Current Trends in the Central Valley
Farmland Use and Development
During the 1990s, the Central Valley experienced a decline of about 223,000 acres of high quality farmland.  About 79,000 acres of this was simply reclassified by the Department of Conservation as less productive farmland because it was no longer irrigated. If irrigation is resumed, it could once again be classified as high quality farmland. This kind of change in the agricultural use of land is common. In fact, all statistics on changes in the various classes of agricultural should be considered the net result of many individual changes.
Almost 100,000 Acres Urbanized in Just A Decade
Of the net 144,000 acres permanently removed from agricultural production, about 98 thousand acres were developed for urban uses, or a little less than 10 thousand acres per year. Between 2000 and 2002, however, another 27,000 acres of farmland were urbanized, with the dramatically accelerated rate apparently due to a recovering economy.
In the 1990s, another 46,000 acres were reclassified as "other" land by the Department of Conservation. Much of this was land developed into large-lot rural residences and land taken out of agricultural production either in anticipation of its eventual development or for environmental purposes such as wildlife refuges. The Department has not yet broken down this category more specifically, except for ranchettes in four Central Valley counties. [See Ranchettes]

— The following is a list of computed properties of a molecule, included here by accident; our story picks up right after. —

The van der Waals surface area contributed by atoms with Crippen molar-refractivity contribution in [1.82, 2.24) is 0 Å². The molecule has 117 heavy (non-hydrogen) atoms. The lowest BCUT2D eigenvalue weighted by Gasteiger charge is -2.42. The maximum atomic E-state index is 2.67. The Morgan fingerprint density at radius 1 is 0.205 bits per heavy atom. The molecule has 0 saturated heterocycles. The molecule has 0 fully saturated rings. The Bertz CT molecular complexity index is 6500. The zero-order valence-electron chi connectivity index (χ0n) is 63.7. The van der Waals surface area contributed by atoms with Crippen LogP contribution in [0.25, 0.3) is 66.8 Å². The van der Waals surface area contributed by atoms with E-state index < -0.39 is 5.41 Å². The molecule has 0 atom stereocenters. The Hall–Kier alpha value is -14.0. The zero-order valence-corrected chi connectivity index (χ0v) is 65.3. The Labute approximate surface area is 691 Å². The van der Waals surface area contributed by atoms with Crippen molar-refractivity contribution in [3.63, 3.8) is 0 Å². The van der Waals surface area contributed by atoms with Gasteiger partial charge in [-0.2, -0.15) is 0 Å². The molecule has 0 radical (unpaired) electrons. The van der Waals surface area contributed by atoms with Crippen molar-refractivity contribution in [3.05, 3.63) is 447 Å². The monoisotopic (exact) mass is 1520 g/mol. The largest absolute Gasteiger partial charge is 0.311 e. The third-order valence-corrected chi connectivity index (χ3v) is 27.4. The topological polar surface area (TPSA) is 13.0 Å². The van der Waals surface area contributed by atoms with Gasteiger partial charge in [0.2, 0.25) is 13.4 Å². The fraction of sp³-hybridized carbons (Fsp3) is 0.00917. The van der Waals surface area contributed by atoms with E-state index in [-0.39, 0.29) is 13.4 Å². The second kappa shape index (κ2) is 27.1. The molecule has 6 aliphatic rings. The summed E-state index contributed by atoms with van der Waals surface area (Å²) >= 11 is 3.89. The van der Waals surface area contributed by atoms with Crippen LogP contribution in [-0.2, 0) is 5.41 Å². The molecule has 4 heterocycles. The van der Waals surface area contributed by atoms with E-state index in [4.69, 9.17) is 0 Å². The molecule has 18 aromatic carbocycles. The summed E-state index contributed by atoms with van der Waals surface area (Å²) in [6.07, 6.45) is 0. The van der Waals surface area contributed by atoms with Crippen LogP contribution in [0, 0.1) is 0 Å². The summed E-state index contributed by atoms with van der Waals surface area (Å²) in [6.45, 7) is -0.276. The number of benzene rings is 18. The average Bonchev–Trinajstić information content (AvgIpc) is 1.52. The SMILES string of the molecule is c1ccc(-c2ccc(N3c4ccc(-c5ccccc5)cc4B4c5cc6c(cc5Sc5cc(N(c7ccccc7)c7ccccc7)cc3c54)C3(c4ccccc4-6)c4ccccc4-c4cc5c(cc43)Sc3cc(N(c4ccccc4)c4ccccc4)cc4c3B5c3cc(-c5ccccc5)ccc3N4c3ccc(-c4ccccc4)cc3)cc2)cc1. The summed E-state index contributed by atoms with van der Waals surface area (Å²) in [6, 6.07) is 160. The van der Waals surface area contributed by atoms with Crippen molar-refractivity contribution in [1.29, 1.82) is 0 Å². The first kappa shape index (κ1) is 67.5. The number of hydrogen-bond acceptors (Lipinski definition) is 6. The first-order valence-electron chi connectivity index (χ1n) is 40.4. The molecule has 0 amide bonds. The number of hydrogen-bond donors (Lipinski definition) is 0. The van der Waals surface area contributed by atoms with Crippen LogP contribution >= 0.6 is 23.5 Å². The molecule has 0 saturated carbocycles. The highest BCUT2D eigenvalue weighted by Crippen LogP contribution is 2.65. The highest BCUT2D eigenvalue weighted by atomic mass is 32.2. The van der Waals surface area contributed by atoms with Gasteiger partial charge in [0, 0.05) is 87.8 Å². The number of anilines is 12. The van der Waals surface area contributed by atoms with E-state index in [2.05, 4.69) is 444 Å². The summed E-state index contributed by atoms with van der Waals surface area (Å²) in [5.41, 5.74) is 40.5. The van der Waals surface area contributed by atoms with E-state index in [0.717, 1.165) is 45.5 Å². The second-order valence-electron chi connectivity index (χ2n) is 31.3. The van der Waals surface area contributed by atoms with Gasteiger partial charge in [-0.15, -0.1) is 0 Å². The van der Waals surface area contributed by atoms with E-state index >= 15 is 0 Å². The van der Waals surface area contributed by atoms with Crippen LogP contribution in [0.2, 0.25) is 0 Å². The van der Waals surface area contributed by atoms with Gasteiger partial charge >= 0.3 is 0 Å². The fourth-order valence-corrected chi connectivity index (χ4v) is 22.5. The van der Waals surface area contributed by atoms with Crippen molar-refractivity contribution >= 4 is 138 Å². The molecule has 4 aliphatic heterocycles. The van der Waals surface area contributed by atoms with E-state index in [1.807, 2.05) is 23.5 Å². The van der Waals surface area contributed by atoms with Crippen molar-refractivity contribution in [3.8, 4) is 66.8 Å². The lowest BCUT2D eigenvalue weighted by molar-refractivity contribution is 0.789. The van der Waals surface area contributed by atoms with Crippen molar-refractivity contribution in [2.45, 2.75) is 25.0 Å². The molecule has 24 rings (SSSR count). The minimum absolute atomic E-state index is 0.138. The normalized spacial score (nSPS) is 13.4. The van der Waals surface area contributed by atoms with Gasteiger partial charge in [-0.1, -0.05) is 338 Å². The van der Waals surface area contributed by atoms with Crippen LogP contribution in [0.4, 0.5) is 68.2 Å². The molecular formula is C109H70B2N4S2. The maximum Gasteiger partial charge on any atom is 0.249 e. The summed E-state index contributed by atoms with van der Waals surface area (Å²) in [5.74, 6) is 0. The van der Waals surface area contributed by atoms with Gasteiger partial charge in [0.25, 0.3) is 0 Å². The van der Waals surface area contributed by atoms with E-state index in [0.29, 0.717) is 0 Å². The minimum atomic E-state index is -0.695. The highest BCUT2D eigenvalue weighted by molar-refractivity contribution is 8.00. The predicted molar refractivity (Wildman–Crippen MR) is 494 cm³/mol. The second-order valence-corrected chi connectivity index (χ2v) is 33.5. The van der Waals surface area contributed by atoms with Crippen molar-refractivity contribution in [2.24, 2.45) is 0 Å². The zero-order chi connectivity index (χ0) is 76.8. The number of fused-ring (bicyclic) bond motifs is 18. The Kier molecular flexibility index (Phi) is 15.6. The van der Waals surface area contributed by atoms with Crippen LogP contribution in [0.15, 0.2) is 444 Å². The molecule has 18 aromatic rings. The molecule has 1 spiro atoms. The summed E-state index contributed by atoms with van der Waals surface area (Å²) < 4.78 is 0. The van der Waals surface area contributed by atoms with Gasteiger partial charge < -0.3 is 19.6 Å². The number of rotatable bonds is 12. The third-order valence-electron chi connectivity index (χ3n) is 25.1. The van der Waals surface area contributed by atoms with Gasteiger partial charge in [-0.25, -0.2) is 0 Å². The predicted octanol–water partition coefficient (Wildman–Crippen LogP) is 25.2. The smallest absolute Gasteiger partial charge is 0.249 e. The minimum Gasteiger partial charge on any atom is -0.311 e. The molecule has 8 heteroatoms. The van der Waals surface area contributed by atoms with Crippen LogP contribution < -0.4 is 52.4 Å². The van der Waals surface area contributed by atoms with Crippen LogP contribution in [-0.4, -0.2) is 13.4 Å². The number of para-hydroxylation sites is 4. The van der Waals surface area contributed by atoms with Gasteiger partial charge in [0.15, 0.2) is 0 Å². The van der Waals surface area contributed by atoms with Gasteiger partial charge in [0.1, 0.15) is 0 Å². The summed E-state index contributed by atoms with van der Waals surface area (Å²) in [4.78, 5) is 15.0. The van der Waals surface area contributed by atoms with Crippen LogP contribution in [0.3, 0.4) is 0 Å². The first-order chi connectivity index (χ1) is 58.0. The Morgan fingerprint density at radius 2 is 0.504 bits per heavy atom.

The amount of land developed for urban uses tended to reflect the population growth in each county. There were, however, significant differences in the quality of the land developed and the efficiency with which it was developed in terms of the amount of land lost for each new resident. These important issues are dealt with in subsequent sections of this report.
[Go to next section: Quality of Land Developed]
 For simplicity, we use the term "high quality farmland" to include land classified by the state Department of Conservation as prime farmland, unique farmland or farmland of statewide importance. These are basically irrigated croplands that produce the highest crop values per acre with the lowest production costs and fewest environmental impacts. In short, it is the land California agriculture can least afford to lose.
[Click to view Land Classification Definitions]
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